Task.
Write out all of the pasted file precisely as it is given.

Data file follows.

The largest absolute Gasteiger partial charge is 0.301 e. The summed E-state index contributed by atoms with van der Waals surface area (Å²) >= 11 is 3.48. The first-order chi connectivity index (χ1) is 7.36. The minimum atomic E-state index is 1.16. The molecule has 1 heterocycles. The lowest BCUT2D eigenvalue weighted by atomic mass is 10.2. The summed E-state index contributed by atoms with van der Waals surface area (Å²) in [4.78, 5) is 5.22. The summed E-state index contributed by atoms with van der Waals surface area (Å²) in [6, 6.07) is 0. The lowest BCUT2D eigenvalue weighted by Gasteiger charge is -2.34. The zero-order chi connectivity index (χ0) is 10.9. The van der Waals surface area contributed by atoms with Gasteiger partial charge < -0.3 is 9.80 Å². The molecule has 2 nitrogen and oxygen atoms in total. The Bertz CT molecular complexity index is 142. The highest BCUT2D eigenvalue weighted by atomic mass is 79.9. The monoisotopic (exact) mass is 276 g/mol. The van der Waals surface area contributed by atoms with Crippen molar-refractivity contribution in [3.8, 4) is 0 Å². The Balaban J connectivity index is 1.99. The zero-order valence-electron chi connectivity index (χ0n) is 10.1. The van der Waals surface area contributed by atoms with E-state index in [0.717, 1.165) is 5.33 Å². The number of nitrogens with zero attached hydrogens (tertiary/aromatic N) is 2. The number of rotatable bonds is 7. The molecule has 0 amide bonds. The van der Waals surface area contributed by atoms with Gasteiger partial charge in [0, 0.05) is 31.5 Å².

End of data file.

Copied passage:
The largest absolute Gasteiger partial charge is 0.301 e. The summed E-state index contributed by atoms with van der Waals surface area (Å²) >= 11 is 3.48. The first-order chi connectivity index (χ1) is 7.36. The minimum atomic E-state index is 1.16. The molecule has 1 heterocycles. The lowest BCUT2D eigenvalue weighted by atomic mass is 10.2. The summed E-state index contributed by atoms with van der Waals surface area (Å²) in [4.78, 5) is 5.22. The summed E-state index contributed by atoms with van der Waals surface area (Å²) in [6, 6.07) is 0. The lowest BCUT2D eigenvalue weighted by Gasteiger charge is -2.34. The zero-order chi connectivity index (χ0) is 10.9. The van der Waals surface area contributed by atoms with Gasteiger partial charge < -0.3 is 9.80 Å². The molecule has 2 nitrogen and oxygen atoms in total. The Bertz CT molecular complexity index is 142. The highest BCUT2D eigenvalue weighted by atomic mass is 79.9. The monoisotopic (exact) mass is 276 g/mol. The van der Waals surface area contributed by atoms with Crippen molar-refractivity contribution in [3.8, 4) is 0 Å². The Balaban J connectivity index is 1.99. The zero-order valence-electron chi connectivity index (χ0n) is 10.1. The van der Waals surface area contributed by atoms with E-state index in [0.717, 1.165) is 5.33 Å². The number of nitrogens with zero attached hydrogens (tertiary/aromatic N) is 2. The number of rotatable bonds is 7. The molecule has 0 amide bonds. The van der Waals surface area contributed by atoms with Gasteiger partial charge in [0, 0.05) is 31.5 Å².